Joab wins many battles for David. In the midst of one he is commanded to arrange for Uriah the Hittite to be killed in order to cover up David’s affair with Uriah’s wife, Bathsheba. Joab complies, and other men die with Uriah as well. (2 Sam 11) (Obeying unjust commands is not good, and not only did the intended man die, but so did other innocent men. ‘Covering’ for your friends can lead to feeling like you must do bad things.)
Joab then acts as a middle man between David and his son Absalom. (2 Sam 14) Joab has a widow woman try to convince David to reconcile with his son through a story. This has limited results and Absalom is allowed to return to Jerusalem, though David ignores him. Absalom tries to get Joab to speak with David again on his behalf, but has to resort to burning Joab’s field to get his attention. Joab again goes to David. The reunion seems promising in the beginning, but does not last and Absalom schemes to take over the kingdom. (We teach that bringing two sides together to reconcile is good, but family affairs are complicated and full of emotion. While Joab tries, his heart is not in it and his attempts are half-hearted. Not being aware of where both sides are currently at emotionally, and not being there to fully support an obviously volatile situation are recipes for disaster. Too many times we simplify what is needed in a situation and fail to teach our children that hard work and commitment to a situation are needed to gain true results.)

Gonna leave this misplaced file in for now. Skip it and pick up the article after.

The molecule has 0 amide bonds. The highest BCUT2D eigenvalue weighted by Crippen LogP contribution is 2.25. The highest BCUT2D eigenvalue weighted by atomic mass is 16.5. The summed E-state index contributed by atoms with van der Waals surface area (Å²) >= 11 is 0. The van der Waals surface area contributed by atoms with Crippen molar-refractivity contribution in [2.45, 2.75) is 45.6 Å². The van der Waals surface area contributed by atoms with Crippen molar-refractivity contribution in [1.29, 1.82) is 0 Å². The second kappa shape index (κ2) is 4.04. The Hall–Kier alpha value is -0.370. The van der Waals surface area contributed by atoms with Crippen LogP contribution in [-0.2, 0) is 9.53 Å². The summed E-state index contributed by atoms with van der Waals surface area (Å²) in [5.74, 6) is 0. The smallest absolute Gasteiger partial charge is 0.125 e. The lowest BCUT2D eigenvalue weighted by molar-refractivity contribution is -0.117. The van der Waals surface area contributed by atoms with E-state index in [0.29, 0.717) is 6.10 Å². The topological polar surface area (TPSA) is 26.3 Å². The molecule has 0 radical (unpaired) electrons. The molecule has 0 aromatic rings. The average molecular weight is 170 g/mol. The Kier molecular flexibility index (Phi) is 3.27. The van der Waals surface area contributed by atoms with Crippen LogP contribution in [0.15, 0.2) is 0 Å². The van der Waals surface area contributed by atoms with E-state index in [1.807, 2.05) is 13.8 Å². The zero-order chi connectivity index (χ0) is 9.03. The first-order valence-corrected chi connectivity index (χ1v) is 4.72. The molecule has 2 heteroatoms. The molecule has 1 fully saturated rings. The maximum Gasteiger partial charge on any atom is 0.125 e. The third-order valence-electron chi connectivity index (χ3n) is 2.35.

Absalom then takes over the kingdom and David, with Joab, flees. A war ensues, and Absalom is found hanging by his hair from a tree. Absalom had been riding on a mule, indicating that he had come in peace, assumedly to meet with his father, David. Additionally, David had stated that people were to deal gently with Absalom. Joab, likely believing he knows better than David and wishing to protect David, kills Absalom. (Remember, Joab had previously tried to help Absalom in his attempts to reconcile with David. He has not previously shown signs of being Absalom’s enemy before Absalom takes over.) (2 Sam 18) Due to this, and other times Joab kills without David’s consent, David instructs Solomon to make sure Joab does not die in peace. (Thinking you know better than those in authority and delivering ‘justice’ outside of the proper channels is not right.)
David later decides to call a census. Joab wisely counsels him not to, as it goes against God’s will. David insists, and Joab follows his orders. Israel is punished with a plague. (Giving in and doing something that you know is not right is still not right even if the person over you orders you to do so…) (2 Sam 24)
Joab then decides to support Adonijah as a successor to David instead of Solomon. Solomon uses this opportunity to end Joab’s life as he was instructed to by David. (Although Adonijah was the supposed heir through birth order, David had appointed Solomon. Believing man-made rules, or customary ways of doing things should be followed, without praying to seek God’s will is a mistake.) (1 Kings 2)